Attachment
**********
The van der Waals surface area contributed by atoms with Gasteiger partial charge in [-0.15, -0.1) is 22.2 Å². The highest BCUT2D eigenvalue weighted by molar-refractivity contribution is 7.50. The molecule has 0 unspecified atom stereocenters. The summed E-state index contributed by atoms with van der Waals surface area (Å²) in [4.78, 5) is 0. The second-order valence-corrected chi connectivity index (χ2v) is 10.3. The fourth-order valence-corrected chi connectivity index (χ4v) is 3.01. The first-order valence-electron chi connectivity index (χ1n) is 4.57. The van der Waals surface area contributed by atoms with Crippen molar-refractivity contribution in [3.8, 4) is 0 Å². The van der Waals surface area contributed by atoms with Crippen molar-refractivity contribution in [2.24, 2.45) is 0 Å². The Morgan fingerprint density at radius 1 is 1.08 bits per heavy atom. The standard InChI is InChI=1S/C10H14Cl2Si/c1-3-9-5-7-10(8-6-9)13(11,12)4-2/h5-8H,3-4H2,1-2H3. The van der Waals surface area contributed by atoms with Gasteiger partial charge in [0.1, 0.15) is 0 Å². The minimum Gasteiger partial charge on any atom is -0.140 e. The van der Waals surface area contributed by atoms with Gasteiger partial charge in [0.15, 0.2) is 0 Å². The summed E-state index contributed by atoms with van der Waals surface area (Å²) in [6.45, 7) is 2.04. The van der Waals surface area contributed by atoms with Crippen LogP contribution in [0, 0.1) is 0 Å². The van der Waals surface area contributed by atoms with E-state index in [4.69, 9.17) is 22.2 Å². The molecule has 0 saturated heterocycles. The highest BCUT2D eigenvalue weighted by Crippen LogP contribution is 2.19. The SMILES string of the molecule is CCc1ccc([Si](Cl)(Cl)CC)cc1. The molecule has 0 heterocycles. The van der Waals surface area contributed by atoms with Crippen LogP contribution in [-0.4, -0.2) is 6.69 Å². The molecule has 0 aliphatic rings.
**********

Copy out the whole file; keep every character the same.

The van der Waals surface area contributed by atoms with Gasteiger partial charge in [-0.15, -0.1) is 22.2 Å². The highest BCUT2D eigenvalue weighted by molar-refractivity contribution is 7.50. The molecule has 0 unspecified atom stereocenters. The summed E-state index contributed by atoms with van der Waals surface area (Å²) in [4.78, 5) is 0. The second-order valence-corrected chi connectivity index (χ2v) is 10.3. The fourth-order valence-corrected chi connectivity index (χ4v) is 3.01. The first-order valence-electron chi connectivity index (χ1n) is 4.57. The van der Waals surface area contributed by atoms with Crippen molar-refractivity contribution in [3.8, 4) is 0 Å². The van der Waals surface area contributed by atoms with Crippen molar-refractivity contribution in [2.24, 2.45) is 0 Å². The Morgan fingerprint density at radius 1 is 1.08 bits per heavy atom. The standard InChI is InChI=1S/C10H14Cl2Si/c1-3-9-5-7-10(8-6-9)13(11,12)4-2/h5-8H,3-4H2,1-2H3. The van der Waals surface area contributed by atoms with Gasteiger partial charge in [0.1, 0.15) is 0 Å². The minimum Gasteiger partial charge on any atom is -0.140 e. The van der Waals surface area contributed by atoms with Gasteiger partial charge in [0.15, 0.2) is 0 Å². The summed E-state index contributed by atoms with van der Waals surface area (Å²) in [6.45, 7) is 2.04. The van der Waals surface area contributed by atoms with Crippen LogP contribution in [0, 0.1) is 0 Å². The van der Waals surface area contributed by atoms with E-state index in [4.69, 9.17) is 22.2 Å². The molecule has 0 saturated heterocycles. The highest BCUT2D eigenvalue weighted by Crippen LogP contribution is 2.19. The SMILES string of the molecule is CCc1ccc([Si](Cl)(Cl)CC)cc1. The molecule has 0 heterocycles. The van der Waals surface area contributed by atoms with Crippen LogP contribution in [-0.4, -0.2) is 6.69 Å². The molecule has 0 aliphatic rings.